Yep, there's no rabbet to pull out of the hat. There's $X, and you can do some strategic timing to match a scenario, but that's about all.


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... Personally, I don't use or recommend any withdrawal plan. I play it by ear, month by month and year by year, managing my WR and AA based on my understanding of historical data and predicted trends. And I try to be aware of all the popular recommendations and their pros and cons. ...
Yep, I've used the calculators and spreadsheets to get a general handle on things, to gain some confidence that I'm unlikely to deplete my stash in my/DW's lifetimes. But I never understand some of the comments about 'slavishly' sticking to X%. Heck, my spending is all over the place, depending on needs/wants - but I'm aware of the averages, and how any early spending creates a bit of a SORR-scenario.


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... So far, 18 years in, I've apparently been too conservative. But that only becomes observable after the time has past......... Now I'm paying particular attention to the "gifting with a warm hand" thread" !
Me too, but as comes up in so many threads, I'd rather have a stash to draw from that I might need/want later in life, than to have to scrimp in my old age. If I pass on a bunch to heirs/charity, fine.

I'm managing Roth conversions for the next few years, am planning on the "gifting with a warm hand" approach once RMDs kick in. That's all taxable income anyhow, so I'm more flexible, and with DW's small current pension (IMRF didn't have any delay option for DW), my delayed pension and our combined SS, I won't really need much from the stash at that time anyhow.

I'll look into it more at the time, I (think I) know that charitable contributions can be made directly from an IRA to avoid the tax on that, maybe that option exists for 529 plans? I'll check into that.

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Old 09-18-2023, 08:34 AM   #88
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Sheesh! I'm searching Commercial Real estate brokers to sell a property I have. Now my first hit is,
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Old 09-18-2023, 08:59 AM   #89
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While I have never listened to Mr. Ramsey, the idea that someone with an all stock portfolio could actually withdrawal 10% of his/her portfolio is not crazy at all (inflation adjusted - but not to be confused with the 4% rule/style where that initial amount is fixed).
The 4% rule is inflation adjusted each year. Not sure why you think that only the 10% David Ramsey advice adjusts for inflation.

Watch that video posted above. Maybe that will clarify how risky it is increasing the WR, let alone to 10%!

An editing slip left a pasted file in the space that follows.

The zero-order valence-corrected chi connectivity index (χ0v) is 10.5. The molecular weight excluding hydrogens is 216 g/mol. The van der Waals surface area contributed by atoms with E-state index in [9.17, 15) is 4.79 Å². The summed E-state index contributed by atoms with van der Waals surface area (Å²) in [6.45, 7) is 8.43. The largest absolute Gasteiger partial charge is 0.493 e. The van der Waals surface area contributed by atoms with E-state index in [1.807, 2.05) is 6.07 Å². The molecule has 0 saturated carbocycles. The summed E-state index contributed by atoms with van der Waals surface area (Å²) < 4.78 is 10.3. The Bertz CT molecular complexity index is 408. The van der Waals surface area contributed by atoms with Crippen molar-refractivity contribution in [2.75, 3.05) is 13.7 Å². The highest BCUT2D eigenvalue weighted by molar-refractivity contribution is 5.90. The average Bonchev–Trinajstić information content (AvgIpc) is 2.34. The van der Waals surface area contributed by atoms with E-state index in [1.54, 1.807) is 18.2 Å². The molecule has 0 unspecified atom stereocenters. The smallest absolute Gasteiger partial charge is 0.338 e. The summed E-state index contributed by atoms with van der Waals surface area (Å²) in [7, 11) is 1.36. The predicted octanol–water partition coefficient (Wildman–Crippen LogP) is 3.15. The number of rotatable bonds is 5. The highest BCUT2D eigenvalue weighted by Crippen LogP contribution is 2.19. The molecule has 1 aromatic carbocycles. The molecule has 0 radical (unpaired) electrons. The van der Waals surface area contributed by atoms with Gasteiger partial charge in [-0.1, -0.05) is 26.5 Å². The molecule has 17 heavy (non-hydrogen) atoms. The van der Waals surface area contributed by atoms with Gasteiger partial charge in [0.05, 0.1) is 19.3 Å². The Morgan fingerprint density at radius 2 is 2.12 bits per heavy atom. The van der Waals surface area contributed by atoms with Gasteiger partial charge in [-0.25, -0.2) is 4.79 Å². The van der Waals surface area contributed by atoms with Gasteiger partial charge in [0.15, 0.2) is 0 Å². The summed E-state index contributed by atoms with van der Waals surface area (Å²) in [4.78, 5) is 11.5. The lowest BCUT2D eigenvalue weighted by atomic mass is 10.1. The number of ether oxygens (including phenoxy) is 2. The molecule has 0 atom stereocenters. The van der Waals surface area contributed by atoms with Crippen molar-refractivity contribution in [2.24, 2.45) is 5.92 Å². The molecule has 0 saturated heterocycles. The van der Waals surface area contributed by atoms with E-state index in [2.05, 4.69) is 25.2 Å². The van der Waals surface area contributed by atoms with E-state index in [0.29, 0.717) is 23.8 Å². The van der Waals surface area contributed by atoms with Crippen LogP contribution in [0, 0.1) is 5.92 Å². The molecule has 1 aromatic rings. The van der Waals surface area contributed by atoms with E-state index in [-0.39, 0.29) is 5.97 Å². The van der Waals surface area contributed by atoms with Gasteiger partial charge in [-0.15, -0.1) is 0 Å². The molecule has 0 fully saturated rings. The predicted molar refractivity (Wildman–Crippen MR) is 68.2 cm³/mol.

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Old 09-18-2023, 01:30 PM   #90
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No, I missed that post (didn't refresh), but while the chart is screwy on that, it doesn't change anything. It still shows taking 10% of the portfolio each year.

So change the start $ to $1M for EZ math, then the withdraw is just 10% of the inflation adjusted portfolio balance, so that withdrawal is in today's (well, starting date) dollars.

-ERD50
But is today’s 10% $170k or $25k. I think it’s $25k in inflation adjusted dollars
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Old 09-18-2023, 01:46 PM   #91
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But is todayís 10% $170k or $25k. I think itís $25k in inflation adjusted dollars
I believe so, meanwhile that 4% rule following lemming is now withdrawing $560K a year and still has a substantial portfolio.
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Old 09-18-2023, 06:27 PM   #92
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But is today’s 10% $170k or $25k. I think it’s $25k in inflation adjusted dollars
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I believe so, meanwhile that 4% rule following lemming is now withdrawing $560K a year and still has a substantial portfolio.
Let's use specific numbers/times for clarity:

I set the portfolio Balance to "Inflation Adjusted", and set beginning balance to $1,000,000 for easy math and $40,000 = the 'inflation adjusted 4%' plan.

AUG 31, 2023 - Inflation adjusted Balance = $105,103. So a 10% withdraw would be $10,510.30 and that would be "today's" $.

A long cry from a $40,000 inflation adjusted withdraw (but the 4% portfolio, I think, would be bust by now - WHICH IS WHY FOR LONG RETIREMENTS, MANY OF US SAY GO MORE CONSERVATIVE, LIKE 3%). But of course, there were a couple of years > $80K, and another year or two above $60K. And many below $40K (even just looking out to 2002, 30 years from 1972 (the defaults on a typical 4% run on FIRECalc).

So the 2005 WD would be $19,602 (based on EOY portfolio).

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Old 09-18-2023, 06:56 PM   #93
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UPDATE to my previous post.

A $40K inflation adjusted w/d looks way better than the 10% of portfolio.

I'll try posting images, but by 2005, the 4% portfolio balance (inflation adjusted) is ~ $850K, and growing.

I set to 75/25 AA, their US Total bond only foes back to 1987, so I used 10 tear Treasuries.-

images WIP
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Old 09-18-2023, 06:57 PM   #94
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Here, did I make a mistake?